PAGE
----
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Koba

Dawn of the Planet of the Apes
by yo go re

I thought there were three kinds of simians in NECA's Dawn of the Planet of the Apes line: an orangutan, a gorilla, and two chimpanzees. I was wrong, but at least I was in good company: it wasn't until 1954 that scientists recognized that the bonobo, formerly known as the "pygmy chimpanzee," was a different species.

Bonobos share 98.5% of their DNA with humans, making them as close to us as a fox is to a dog. They're the least aggressive of all the great apes - they diffuse tension among the group by having sex with each other, rather than fighting or squabbling. Imagine if two people wanted the same parking space on Black Friday and, instead of honking their horns or yelling, they gave each other a quick handie; they'd be a lot calmer afterward, wouldn't they?

Despite that reputation, Koba the bonobo is one of the most violent apes in the movie. According to the backstory of the film, he initially identified more closely with humans than with his fellow apes, but suffered systematic abuse at the hands of a series of different owners/handlers, which turned him bitter and angry. Poor little guy! We're sorry you turned out so bad.

Koba is easily distinguished in the film by the fact that he has a large scar running down his cheek/snout and his eye is cloudy. His skin on-screen was grayish, while here it's dark brown. Bonobos has pink lips (opposed to chimps' black), and while this figure has a pink tongue and gums visible through its open, howling mouth, the lips are the same color as the rest of the face (though we must note again that in the movie, Koba's skin was more grey than tan).

As a result of his time as a test animal, Koba is missing large patches of fur - whether that's because of an alergic reaction during cosmetic testing or due to stress differs based on the source, but this figure tries gamely to duplicate it. The execution is not so great. The figure is molded in the dark grey plastic, and then the bald spots are painted a pinkish-tan above that. But the skin is supposed to look like it's below the fur, right? To really accomplish that they would have had to mold him in skin color and then paint all the hair, which would have been a lot more expensive. I never could find a Koba whose paint I was happy with - it wasn't a case of picking the best, just the least-bad.

Like Caesar, Koba is more stylized than Luca or Maurice. The sculpt is the same as the Series 1 figure, though it's easier to appreciate now that he's not covered in war paint. He was sculpted by Thomas Gwyn, Alex Heinke and Trevor Zammit, and looks excellent - it just needs a super-precise, high-end paint job to look its best, and short of paying $50 for a 6" figure, that's just not going to happen.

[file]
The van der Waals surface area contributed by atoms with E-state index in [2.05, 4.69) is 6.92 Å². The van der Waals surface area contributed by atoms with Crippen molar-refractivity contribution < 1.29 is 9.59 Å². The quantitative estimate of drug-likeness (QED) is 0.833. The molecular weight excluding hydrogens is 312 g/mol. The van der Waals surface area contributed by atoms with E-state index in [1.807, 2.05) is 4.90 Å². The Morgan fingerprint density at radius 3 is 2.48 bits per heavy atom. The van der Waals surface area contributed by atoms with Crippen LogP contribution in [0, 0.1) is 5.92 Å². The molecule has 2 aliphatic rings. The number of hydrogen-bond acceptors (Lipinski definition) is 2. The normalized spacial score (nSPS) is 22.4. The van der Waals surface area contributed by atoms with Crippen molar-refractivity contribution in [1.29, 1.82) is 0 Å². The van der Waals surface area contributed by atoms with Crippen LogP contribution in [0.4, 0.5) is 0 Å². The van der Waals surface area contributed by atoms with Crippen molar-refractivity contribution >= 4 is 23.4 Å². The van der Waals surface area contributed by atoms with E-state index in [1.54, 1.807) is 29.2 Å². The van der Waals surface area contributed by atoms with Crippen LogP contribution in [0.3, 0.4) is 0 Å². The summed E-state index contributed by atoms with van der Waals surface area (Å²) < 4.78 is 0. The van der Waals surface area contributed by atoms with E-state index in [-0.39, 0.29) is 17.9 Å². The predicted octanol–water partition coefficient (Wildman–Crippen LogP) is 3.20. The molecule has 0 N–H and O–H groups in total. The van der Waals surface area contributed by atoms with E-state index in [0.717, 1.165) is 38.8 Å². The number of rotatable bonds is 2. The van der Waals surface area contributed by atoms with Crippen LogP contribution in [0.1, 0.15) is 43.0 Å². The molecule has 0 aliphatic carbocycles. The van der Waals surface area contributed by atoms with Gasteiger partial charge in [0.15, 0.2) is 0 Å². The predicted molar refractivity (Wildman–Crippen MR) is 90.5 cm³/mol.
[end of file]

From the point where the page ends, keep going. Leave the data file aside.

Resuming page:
Koba's articulation is mostly good, but he has the same badly designed elbows that everybody except the gorilla suffered from: there's a swivel joint, but it's on the wrong side, and so his forearms just rotate in place rather than turning to reach new positions. Dang. The good joints include balljointed ankles, swivel/hinge knees, swivel thighs, swivel/hinge hips, a balljointed torso, balljointed wrists, swivel/hinge shoulders, and a balljointed head. So basically everything is top-notch, except the weird elbows.

While the Series 1 Koba had a primitive spear, this one has the M249 Paratrooper SAW he stole from humans. Did you know that some chimpanzees, capuchins and macaques have started using stone tools? That means they've entered their own Stone Age! It's still going to be a long time before they can make their own guns. He has extra hands, with the fingers more curled, but the effed-up elbows mean he still can't hold it very well. It's really a shame they didn't include the calm head from Series 1 as well.

Koba takes his name from Joseph Stalin: "Koba" is the Georgian outlaw protagonist of Alexander Kazbegi's 19th century novel The Patricide; the character was an inspiration to Stalin, and he insisted his friends call him that; it continued to be his favorite alias during his revolutionary days, and was how Lenin refered to him in conversation. No surprise, then, that Koba betrayed his friends and his ideals and turned out to be incredibly violent. This isn't the best figure in the Planet of the Apes line, but it's still a NECA product, and finishes off the set of four plain primates.

-- 12/26/15


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